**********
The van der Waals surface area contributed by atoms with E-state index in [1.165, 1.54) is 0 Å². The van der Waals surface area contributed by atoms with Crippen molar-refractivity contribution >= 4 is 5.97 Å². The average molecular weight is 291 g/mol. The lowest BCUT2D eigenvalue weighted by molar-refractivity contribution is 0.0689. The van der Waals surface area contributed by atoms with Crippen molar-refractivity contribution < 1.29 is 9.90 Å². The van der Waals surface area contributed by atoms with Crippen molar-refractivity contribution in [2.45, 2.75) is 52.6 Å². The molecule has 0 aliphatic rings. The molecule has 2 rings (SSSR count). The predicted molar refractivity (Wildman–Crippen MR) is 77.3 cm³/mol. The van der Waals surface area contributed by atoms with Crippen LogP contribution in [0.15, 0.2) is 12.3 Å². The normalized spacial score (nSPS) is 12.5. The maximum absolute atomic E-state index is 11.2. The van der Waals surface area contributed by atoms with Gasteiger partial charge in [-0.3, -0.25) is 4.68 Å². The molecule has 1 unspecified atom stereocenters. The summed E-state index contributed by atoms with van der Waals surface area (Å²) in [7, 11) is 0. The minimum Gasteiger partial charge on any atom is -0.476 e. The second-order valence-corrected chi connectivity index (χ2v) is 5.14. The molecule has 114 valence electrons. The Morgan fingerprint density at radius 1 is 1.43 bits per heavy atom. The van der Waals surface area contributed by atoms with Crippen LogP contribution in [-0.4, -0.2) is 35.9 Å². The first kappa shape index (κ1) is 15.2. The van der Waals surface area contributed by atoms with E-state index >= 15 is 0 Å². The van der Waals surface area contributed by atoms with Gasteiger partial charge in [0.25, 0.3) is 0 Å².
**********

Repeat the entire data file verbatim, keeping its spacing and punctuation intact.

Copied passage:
The van der Waals surface area contributed by atoms with E-state index in [1.165, 1.54) is 0 Å². The van der Waals surface area contributed by atoms with Crippen molar-refractivity contribution >= 4 is 5.97 Å². The average molecular weight is 291 g/mol. The lowest BCUT2D eigenvalue weighted by molar-refractivity contribution is 0.0689. The van der Waals surface area contributed by atoms with Crippen molar-refractivity contribution < 1.29 is 9.90 Å². The van der Waals surface area contributed by atoms with Crippen molar-refractivity contribution in [2.45, 2.75) is 52.6 Å². The molecule has 0 aliphatic rings. The molecule has 2 rings (SSSR count). The predicted molar refractivity (Wildman–Crippen MR) is 77.3 cm³/mol. The van der Waals surface area contributed by atoms with Crippen LogP contribution in [0.15, 0.2) is 12.3 Å². The normalized spacial score (nSPS) is 12.5. The maximum absolute atomic E-state index is 11.2. The van der Waals surface area contributed by atoms with Gasteiger partial charge in [-0.3, -0.25) is 4.68 Å². The molecule has 1 unspecified atom stereocenters. The summed E-state index contributed by atoms with van der Waals surface area (Å²) in [7, 11) is 0. The minimum Gasteiger partial charge on any atom is -0.476 e. The second-order valence-corrected chi connectivity index (χ2v) is 5.14. The molecule has 114 valence electrons. The Morgan fingerprint density at radius 1 is 1.43 bits per heavy atom. The van der Waals surface area contributed by atoms with Crippen LogP contribution in [-0.4, -0.2) is 35.9 Å². The first kappa shape index (κ1) is 15.2. The van der Waals surface area contributed by atoms with E-state index >= 15 is 0 Å². The van der Waals surface area contributed by atoms with Gasteiger partial charge in [0.25, 0.3) is 0 Å².